Little known to most people, even many students of the Bible, are the men and women who were engaged in the construction of the very first House for God in human history. It may have escaped our notice, but the later chapters of the biblical book of Exodus describe in detail the blueprints and the construction of a “tabernacle” through which God would draw near to his people, and dwell among them.
This part of the Bible is obscure to many, so it’s no surprise that there are two important characters, perhaps long-forgotten, who were intimately involved in the design and construction of the project. Their names are Bezalel and Oholiab, and they are first mentioned in Exodus 31. These two men were the lead architects, designers and craftsmen who oversaw the construction of this amazing structure.
The LORD said to Moses, “See, I have called by name Bezalel…of the tribe of Judah, and I have filled him with the Spirit of God, with ability and intelligence, with knowledge and all craftsmanship, to devise artistic designs, to work in gold, silver, and bronze, in cutting stones for setting, and in carving wood, to work in every craft. And behold, I have appointed with him Oholiab…of the tribe of Dan. (Exodus 31:1-6)
I find it remarkable that these two men are the first persons whom the Scriptures indicate were “filled with the Spirit of God.” That’s right, great as Moses was, this particular attribute is never ascribed to him or anyone else. These two rather forgotten men, however, were divinely gifted so that they could execute the craftsmanship required for a sacred structure. No doubt, as former slaves in Egypt, building the magnificent ancient cities of Pithom and Raamses, they had plenty of years of skill development and know-how. It is also likely that they were well-known to both the Hebrews and the Egyptians.
As I have watched the process of our chapel expansion, from its design phase to its completion, I have thought about these two ancient craftsmen. I can’t help but make comparisons as I have watched our own skilled artisans at work, sometimes pondering a problem and working through it to perfection, or making a design adjustment on the fly. Not having those gifts myself, I am fascinated by their knowledge and ability. I am humbled by their skill, and inspired by their diligence. I routinely talk to those who are working on site, and I have the sense that for most of them this has been a unique experience. They have built many things, mostly homes, offices or shops for others—but never a home for God, and never one quite like this. By the care they have demonstrated in their work, and the things they have said to me, it is clear that they are aware that this project has claimed their very best. And they have delivered, such that one might think that God’s own Spirit has been at work.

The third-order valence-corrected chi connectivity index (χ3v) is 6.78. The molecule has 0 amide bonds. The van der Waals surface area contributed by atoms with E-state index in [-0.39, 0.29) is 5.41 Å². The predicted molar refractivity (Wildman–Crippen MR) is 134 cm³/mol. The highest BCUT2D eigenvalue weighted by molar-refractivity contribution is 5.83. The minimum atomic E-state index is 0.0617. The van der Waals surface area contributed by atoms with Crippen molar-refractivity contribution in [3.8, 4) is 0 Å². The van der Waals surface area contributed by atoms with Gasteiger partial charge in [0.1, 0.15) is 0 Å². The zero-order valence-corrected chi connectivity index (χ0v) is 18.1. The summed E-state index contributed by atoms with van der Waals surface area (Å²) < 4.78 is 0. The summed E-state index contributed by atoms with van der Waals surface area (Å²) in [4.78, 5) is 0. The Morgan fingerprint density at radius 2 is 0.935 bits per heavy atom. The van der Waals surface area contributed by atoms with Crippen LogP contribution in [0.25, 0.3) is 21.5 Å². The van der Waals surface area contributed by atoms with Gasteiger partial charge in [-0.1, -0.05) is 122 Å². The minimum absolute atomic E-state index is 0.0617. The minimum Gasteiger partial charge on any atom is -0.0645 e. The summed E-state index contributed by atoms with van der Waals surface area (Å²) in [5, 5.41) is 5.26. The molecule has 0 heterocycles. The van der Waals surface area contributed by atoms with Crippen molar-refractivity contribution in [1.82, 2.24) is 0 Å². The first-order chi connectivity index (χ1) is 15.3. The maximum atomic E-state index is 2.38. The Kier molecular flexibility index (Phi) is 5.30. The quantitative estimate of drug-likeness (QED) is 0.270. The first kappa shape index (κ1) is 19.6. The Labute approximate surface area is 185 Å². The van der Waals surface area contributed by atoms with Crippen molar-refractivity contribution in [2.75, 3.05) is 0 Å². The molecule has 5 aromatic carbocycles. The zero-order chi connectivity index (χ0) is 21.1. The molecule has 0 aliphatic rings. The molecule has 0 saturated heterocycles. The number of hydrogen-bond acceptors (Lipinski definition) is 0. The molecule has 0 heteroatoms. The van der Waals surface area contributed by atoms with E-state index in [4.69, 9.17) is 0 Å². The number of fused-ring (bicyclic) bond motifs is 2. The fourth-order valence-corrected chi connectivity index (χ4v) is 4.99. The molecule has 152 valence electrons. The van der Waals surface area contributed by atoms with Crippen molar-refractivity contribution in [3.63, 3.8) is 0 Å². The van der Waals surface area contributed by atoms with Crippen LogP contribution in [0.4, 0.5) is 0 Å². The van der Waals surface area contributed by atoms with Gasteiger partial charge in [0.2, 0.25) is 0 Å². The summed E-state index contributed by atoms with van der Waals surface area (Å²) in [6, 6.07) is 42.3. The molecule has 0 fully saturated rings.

It is often assumed that a classical, Christian education, focused as it is on the liberal arts, might tend to exclude the practical arts, like building and artisanship. Not so. Attention to truth, goodness, and beauty—the hallmarks of such an education—are not the exclusive property those privileged to receive it. The skill of a brick mason, a carpenter, or a surgeon can also express the highest ideals for which we strive in the classroom. I would highly recommend that students consider the trades as a worthy pursuit for a lifelong vocation.
Thus, as the week opens, the first phase of the Permanent Things Campaign will come to fruition as we finish the expansion of the school’s chapel. Thursday is “move-in” day, and our crews are putting the finishing touches on floors, paint and appointments. This Friday will see the first student chapel services in the renovated space. A consecration service will take place Sunday at 9:00 am, followed by an Open House on Monday at 6:00 p.m. I hope that you will take one of these opportunities to explore this beautiful addition to the community.